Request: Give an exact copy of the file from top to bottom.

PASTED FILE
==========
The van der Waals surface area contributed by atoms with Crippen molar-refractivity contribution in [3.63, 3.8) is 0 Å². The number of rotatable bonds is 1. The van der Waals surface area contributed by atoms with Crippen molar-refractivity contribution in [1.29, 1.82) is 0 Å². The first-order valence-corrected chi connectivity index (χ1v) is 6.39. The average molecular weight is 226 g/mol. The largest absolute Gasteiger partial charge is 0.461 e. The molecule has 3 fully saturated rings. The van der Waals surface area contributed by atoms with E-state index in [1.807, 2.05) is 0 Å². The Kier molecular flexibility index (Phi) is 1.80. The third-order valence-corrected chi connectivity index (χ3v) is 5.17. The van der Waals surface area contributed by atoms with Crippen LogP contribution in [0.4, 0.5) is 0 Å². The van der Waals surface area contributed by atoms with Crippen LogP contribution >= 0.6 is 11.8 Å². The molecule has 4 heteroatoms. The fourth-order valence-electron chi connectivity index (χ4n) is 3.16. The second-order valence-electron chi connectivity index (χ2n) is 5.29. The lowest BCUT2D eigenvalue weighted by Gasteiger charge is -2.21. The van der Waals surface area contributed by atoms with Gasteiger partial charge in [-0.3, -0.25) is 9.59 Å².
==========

The van der Waals surface area contributed by atoms with Crippen molar-refractivity contribution in [3.63, 3.8) is 0 Å². The number of rotatable bonds is 1. The van der Waals surface area contributed by atoms with Crippen molar-refractivity contribution in [1.29, 1.82) is 0 Å². The first-order valence-corrected chi connectivity index (χ1v) is 6.39. The average molecular weight is 226 g/mol. The largest absolute Gasteiger partial charge is 0.461 e. The molecule has 3 fully saturated rings. The van der Waals surface area contributed by atoms with E-state index in [1.807, 2.05) is 0 Å². The Kier molecular flexibility index (Phi) is 1.80. The third-order valence-corrected chi connectivity index (χ3v) is 5.17. The van der Waals surface area contributed by atoms with Crippen LogP contribution in [0.4, 0.5) is 0 Å². The van der Waals surface area contributed by atoms with Crippen LogP contribution >= 0.6 is 11.8 Å². The molecule has 4 heteroatoms. The fourth-order valence-electron chi connectivity index (χ4n) is 3.16. The second-order valence-electron chi connectivity index (χ2n) is 5.29. The lowest BCUT2D eigenvalue weighted by Gasteiger charge is -2.21. The van der Waals surface area contributed by atoms with Gasteiger partial charge in [-0.3, -0.25) is 9.59 Å².